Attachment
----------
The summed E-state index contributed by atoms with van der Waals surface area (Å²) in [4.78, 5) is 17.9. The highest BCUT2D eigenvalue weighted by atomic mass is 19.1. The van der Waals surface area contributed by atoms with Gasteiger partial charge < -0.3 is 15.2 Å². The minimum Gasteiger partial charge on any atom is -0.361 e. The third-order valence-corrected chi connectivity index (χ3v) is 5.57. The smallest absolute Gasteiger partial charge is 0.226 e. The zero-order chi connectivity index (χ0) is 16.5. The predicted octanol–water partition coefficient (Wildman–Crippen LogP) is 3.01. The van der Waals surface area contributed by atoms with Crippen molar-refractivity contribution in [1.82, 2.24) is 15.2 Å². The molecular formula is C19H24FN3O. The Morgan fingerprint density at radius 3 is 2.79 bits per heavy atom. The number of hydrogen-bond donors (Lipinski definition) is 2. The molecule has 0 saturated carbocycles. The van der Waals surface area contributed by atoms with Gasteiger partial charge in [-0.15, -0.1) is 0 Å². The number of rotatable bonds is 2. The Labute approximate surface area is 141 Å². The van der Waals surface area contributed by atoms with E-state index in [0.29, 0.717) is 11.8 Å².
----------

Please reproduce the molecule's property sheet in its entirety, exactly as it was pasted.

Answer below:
The summed E-state index contributed by atoms with van der Waals surface area (Å²) in [4.78, 5) is 17.9. The highest BCUT2D eigenvalue weighted by atomic mass is 19.1. The van der Waals surface area contributed by atoms with Gasteiger partial charge < -0.3 is 15.2 Å². The minimum Gasteiger partial charge on any atom is -0.361 e. The third-order valence-corrected chi connectivity index (χ3v) is 5.57. The smallest absolute Gasteiger partial charge is 0.226 e. The zero-order chi connectivity index (χ0) is 16.5. The predicted octanol–water partition coefficient (Wildman–Crippen LogP) is 3.01. The van der Waals surface area contributed by atoms with Crippen molar-refractivity contribution in [1.82, 2.24) is 15.2 Å². The molecular formula is C19H24FN3O. The Morgan fingerprint density at radius 3 is 2.79 bits per heavy atom. The number of hydrogen-bond donors (Lipinski definition) is 2. The molecule has 0 saturated carbocycles. The van der Waals surface area contributed by atoms with Gasteiger partial charge in [-0.15, -0.1) is 0 Å². The number of rotatable bonds is 2. The Labute approximate surface area is 141 Å². The van der Waals surface area contributed by atoms with E-state index in [0.29, 0.717) is 11.8 Å².